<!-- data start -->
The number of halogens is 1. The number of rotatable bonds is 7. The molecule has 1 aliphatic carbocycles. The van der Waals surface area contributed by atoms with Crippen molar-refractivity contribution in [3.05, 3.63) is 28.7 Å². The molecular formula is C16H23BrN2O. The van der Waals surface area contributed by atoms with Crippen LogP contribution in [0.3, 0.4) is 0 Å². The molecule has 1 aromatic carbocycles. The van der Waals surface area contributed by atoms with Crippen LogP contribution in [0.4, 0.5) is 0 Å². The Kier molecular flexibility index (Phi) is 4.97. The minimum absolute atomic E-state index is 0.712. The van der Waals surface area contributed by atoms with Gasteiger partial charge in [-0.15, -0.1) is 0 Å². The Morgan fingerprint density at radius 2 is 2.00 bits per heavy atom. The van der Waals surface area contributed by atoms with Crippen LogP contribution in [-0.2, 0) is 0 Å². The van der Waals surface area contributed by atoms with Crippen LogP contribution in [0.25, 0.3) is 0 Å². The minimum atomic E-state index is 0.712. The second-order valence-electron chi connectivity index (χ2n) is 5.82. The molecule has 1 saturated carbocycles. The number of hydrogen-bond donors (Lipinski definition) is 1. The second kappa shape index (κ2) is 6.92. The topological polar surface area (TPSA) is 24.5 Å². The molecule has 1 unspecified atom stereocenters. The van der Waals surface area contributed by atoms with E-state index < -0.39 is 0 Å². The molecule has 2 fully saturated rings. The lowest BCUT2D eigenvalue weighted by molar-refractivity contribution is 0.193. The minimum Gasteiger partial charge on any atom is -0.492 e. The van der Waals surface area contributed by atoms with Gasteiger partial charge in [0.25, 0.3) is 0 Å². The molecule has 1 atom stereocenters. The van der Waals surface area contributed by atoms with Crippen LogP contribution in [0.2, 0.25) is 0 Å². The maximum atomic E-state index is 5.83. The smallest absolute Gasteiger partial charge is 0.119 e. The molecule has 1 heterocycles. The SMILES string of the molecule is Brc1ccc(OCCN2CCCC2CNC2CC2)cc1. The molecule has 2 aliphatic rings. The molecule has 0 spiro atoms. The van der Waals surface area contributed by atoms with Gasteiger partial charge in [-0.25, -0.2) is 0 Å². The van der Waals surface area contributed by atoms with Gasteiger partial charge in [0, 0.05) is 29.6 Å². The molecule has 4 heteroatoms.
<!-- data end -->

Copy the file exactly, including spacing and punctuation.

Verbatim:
The number of halogens is 1. The number of rotatable bonds is 7. The molecule has 1 aliphatic carbocycles. The van der Waals surface area contributed by atoms with Crippen molar-refractivity contribution in [3.05, 3.63) is 28.7 Å². The molecular formula is C16H23BrN2O. The van der Waals surface area contributed by atoms with Crippen LogP contribution in [0.3, 0.4) is 0 Å². The molecule has 1 aromatic carbocycles. The van der Waals surface area contributed by atoms with Crippen LogP contribution in [0.4, 0.5) is 0 Å². The Kier molecular flexibility index (Phi) is 4.97. The minimum absolute atomic E-state index is 0.712. The van der Waals surface area contributed by atoms with Gasteiger partial charge in [-0.15, -0.1) is 0 Å². The Morgan fingerprint density at radius 2 is 2.00 bits per heavy atom. The van der Waals surface area contributed by atoms with Crippen LogP contribution in [-0.2, 0) is 0 Å². The van der Waals surface area contributed by atoms with Crippen LogP contribution in [0.25, 0.3) is 0 Å². The minimum atomic E-state index is 0.712. The second-order valence-electron chi connectivity index (χ2n) is 5.82. The molecule has 1 saturated carbocycles. The number of hydrogen-bond donors (Lipinski definition) is 1. The second kappa shape index (κ2) is 6.92. The topological polar surface area (TPSA) is 24.5 Å². The molecule has 1 unspecified atom stereocenters. The van der Waals surface area contributed by atoms with E-state index < -0.39 is 0 Å². The molecule has 2 fully saturated rings. The lowest BCUT2D eigenvalue weighted by molar-refractivity contribution is 0.193. The minimum Gasteiger partial charge on any atom is -0.492 e. The van der Waals surface area contributed by atoms with Gasteiger partial charge in [0.25, 0.3) is 0 Å². The molecule has 1 atom stereocenters. The van der Waals surface area contributed by atoms with Crippen LogP contribution in [0.2, 0.25) is 0 Å². The maximum atomic E-state index is 5.83. The smallest absolute Gasteiger partial charge is 0.119 e. The molecule has 1 heterocycles. The SMILES string of the molecule is Brc1ccc(OCCN2CCCC2CNC2CC2)cc1. The molecule has 2 aliphatic rings. The molecule has 0 spiro atoms. The van der Waals surface area contributed by atoms with Gasteiger partial charge in [-0.25, -0.2) is 0 Å². The van der Waals surface area contributed by atoms with Gasteiger partial charge in [0, 0.05) is 29.6 Å². The molecule has 4 heteroatoms.